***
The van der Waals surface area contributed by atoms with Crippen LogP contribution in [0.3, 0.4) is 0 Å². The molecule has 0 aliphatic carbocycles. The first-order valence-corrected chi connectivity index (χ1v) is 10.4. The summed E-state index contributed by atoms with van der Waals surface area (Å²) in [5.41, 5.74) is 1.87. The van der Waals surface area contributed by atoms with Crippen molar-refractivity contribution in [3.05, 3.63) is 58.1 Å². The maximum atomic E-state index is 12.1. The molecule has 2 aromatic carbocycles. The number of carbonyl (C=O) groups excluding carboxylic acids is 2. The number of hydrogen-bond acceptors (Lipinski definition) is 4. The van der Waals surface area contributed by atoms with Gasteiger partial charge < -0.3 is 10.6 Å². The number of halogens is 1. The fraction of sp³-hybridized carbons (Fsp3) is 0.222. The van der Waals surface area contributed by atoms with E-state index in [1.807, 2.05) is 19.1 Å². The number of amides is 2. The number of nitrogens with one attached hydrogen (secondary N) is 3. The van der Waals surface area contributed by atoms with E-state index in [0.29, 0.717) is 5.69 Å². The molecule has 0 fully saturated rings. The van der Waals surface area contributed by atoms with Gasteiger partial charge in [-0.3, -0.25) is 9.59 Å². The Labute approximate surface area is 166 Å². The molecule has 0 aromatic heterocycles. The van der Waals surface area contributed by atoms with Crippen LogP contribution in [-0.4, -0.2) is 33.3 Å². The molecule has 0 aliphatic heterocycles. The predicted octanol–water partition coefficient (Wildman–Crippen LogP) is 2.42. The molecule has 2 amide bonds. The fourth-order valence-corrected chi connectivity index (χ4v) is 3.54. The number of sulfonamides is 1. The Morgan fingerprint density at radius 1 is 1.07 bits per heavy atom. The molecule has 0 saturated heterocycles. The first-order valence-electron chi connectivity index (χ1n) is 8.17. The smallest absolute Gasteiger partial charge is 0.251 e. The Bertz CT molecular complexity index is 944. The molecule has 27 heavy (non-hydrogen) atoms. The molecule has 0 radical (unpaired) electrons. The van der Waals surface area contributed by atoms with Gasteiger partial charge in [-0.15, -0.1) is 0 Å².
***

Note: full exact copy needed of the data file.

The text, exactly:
The van der Waals surface area contributed by atoms with Crippen LogP contribution in [0.3, 0.4) is 0 Å². The molecule has 0 aliphatic carbocycles. The first-order valence-corrected chi connectivity index (χ1v) is 10.4. The summed E-state index contributed by atoms with van der Waals surface area (Å²) in [5.41, 5.74) is 1.87. The van der Waals surface area contributed by atoms with Crippen molar-refractivity contribution in [3.05, 3.63) is 58.1 Å². The maximum atomic E-state index is 12.1. The molecule has 2 aromatic carbocycles. The number of carbonyl (C=O) groups excluding carboxylic acids is 2. The number of hydrogen-bond acceptors (Lipinski definition) is 4. The van der Waals surface area contributed by atoms with Gasteiger partial charge < -0.3 is 10.6 Å². The number of halogens is 1. The fraction of sp³-hybridized carbons (Fsp3) is 0.222. The van der Waals surface area contributed by atoms with E-state index in [1.807, 2.05) is 19.1 Å². The number of amides is 2. The number of nitrogens with one attached hydrogen (secondary N) is 3. The van der Waals surface area contributed by atoms with E-state index in [0.29, 0.717) is 5.69 Å². The molecule has 0 fully saturated rings. The van der Waals surface area contributed by atoms with Gasteiger partial charge in [-0.3, -0.25) is 9.59 Å². The Labute approximate surface area is 166 Å². The molecule has 0 aromatic heterocycles. The van der Waals surface area contributed by atoms with Crippen LogP contribution in [-0.4, -0.2) is 33.3 Å². The molecule has 0 aliphatic heterocycles. The predicted octanol–water partition coefficient (Wildman–Crippen LogP) is 2.42. The molecule has 2 amide bonds. The fourth-order valence-corrected chi connectivity index (χ4v) is 3.54. The number of sulfonamides is 1. The Morgan fingerprint density at radius 1 is 1.07 bits per heavy atom. The molecule has 0 saturated heterocycles. The first-order valence-electron chi connectivity index (χ1n) is 8.17. The smallest absolute Gasteiger partial charge is 0.251 e. The Bertz CT molecular complexity index is 944. The molecule has 27 heavy (non-hydrogen) atoms. The molecule has 0 radical (unpaired) electrons. The van der Waals surface area contributed by atoms with Gasteiger partial charge in [-0.15, -0.1) is 0 Å².